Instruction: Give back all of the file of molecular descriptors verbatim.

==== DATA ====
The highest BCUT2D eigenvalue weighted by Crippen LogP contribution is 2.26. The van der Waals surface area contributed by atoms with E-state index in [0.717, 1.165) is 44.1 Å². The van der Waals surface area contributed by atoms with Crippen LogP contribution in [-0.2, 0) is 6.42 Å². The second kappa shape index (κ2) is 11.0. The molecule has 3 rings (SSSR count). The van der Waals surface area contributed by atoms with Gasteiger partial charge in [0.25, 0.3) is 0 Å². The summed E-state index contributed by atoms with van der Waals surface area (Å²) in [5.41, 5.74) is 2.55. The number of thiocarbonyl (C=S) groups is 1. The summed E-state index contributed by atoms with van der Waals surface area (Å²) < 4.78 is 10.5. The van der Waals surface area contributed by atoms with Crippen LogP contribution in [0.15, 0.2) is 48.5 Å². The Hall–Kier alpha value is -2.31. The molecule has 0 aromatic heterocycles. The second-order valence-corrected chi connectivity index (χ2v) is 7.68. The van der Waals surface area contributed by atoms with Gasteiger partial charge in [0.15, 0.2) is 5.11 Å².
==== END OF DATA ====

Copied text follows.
The highest BCUT2D eigenvalue weighted by Crippen LogP contribution is 2.26. The van der Waals surface area contributed by atoms with E-state index in [0.717, 1.165) is 44.1 Å². The van der Waals surface area contributed by atoms with Crippen LogP contribution in [-0.2, 0) is 6.42 Å². The second kappa shape index (κ2) is 11.0. The molecule has 3 rings (SSSR count). The van der Waals surface area contributed by atoms with Gasteiger partial charge in [0.25, 0.3) is 0 Å². The summed E-state index contributed by atoms with van der Waals surface area (Å²) in [5.41, 5.74) is 2.55. The number of thiocarbonyl (C=S) groups is 1. The summed E-state index contributed by atoms with van der Waals surface area (Å²) < 4.78 is 10.5. The van der Waals surface area contributed by atoms with Crippen LogP contribution in [0.15, 0.2) is 48.5 Å². The Hall–Kier alpha value is -2.31. The molecule has 0 aromatic heterocycles. The second-order valence-corrected chi connectivity index (χ2v) is 7.68. The van der Waals surface area contributed by atoms with Gasteiger partial charge in [0.15, 0.2) is 5.11 Å².